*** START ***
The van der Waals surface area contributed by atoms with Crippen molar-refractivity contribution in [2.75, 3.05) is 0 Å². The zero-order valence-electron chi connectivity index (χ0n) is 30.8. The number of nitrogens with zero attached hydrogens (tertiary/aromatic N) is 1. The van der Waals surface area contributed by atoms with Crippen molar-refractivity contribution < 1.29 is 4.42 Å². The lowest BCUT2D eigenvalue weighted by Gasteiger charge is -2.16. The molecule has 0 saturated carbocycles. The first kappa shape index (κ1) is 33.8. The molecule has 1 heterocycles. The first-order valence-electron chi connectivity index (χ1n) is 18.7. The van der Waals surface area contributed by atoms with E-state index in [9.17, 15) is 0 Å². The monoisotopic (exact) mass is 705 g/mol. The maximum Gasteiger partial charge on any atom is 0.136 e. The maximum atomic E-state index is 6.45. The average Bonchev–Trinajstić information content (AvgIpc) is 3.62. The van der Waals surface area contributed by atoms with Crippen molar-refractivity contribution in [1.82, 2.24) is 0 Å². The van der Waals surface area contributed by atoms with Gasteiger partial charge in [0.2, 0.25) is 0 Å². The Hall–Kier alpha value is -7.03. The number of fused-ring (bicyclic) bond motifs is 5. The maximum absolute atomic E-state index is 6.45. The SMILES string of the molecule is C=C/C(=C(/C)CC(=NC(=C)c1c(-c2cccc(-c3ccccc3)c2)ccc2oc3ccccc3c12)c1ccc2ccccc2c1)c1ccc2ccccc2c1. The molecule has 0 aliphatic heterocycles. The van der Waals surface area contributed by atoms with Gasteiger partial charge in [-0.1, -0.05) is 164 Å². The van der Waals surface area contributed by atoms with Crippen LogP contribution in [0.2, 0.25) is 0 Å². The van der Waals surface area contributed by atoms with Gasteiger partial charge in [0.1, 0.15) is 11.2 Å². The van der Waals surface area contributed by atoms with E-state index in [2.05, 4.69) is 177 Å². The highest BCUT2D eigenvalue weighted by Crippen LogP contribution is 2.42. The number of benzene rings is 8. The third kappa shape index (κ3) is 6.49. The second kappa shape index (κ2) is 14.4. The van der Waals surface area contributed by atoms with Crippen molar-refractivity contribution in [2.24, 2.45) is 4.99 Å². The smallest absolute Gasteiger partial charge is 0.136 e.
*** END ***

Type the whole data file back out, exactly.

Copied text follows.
The van der Waals surface area contributed by atoms with Crippen molar-refractivity contribution in [2.75, 3.05) is 0 Å². The zero-order valence-electron chi connectivity index (χ0n) is 30.8. The number of nitrogens with zero attached hydrogens (tertiary/aromatic N) is 1. The van der Waals surface area contributed by atoms with Crippen molar-refractivity contribution < 1.29 is 4.42 Å². The lowest BCUT2D eigenvalue weighted by Gasteiger charge is -2.16. The molecule has 0 saturated carbocycles. The first kappa shape index (κ1) is 33.8. The molecule has 1 heterocycles. The first-order valence-electron chi connectivity index (χ1n) is 18.7. The van der Waals surface area contributed by atoms with E-state index in [9.17, 15) is 0 Å². The monoisotopic (exact) mass is 705 g/mol. The maximum Gasteiger partial charge on any atom is 0.136 e. The maximum atomic E-state index is 6.45. The average Bonchev–Trinajstić information content (AvgIpc) is 3.62. The van der Waals surface area contributed by atoms with Crippen molar-refractivity contribution in [1.82, 2.24) is 0 Å². The van der Waals surface area contributed by atoms with Gasteiger partial charge in [0.2, 0.25) is 0 Å². The Hall–Kier alpha value is -7.03. The number of fused-ring (bicyclic) bond motifs is 5. The maximum absolute atomic E-state index is 6.45. The SMILES string of the molecule is C=C/C(=C(/C)CC(=NC(=C)c1c(-c2cccc(-c3ccccc3)c2)ccc2oc3ccccc3c12)c1ccc2ccccc2c1)c1ccc2ccccc2c1. The molecule has 0 aliphatic heterocycles. The van der Waals surface area contributed by atoms with Gasteiger partial charge in [-0.1, -0.05) is 164 Å². The van der Waals surface area contributed by atoms with Crippen LogP contribution in [0.2, 0.25) is 0 Å². The van der Waals surface area contributed by atoms with Gasteiger partial charge in [0.1, 0.15) is 11.2 Å². The van der Waals surface area contributed by atoms with E-state index in [2.05, 4.69) is 177 Å². The highest BCUT2D eigenvalue weighted by Crippen LogP contribution is 2.42. The number of benzene rings is 8. The third kappa shape index (κ3) is 6.49. The second kappa shape index (κ2) is 14.4. The van der Waals surface area contributed by atoms with Crippen molar-refractivity contribution in [2.24, 2.45) is 4.99 Å². The smallest absolute Gasteiger partial charge is 0.136 e.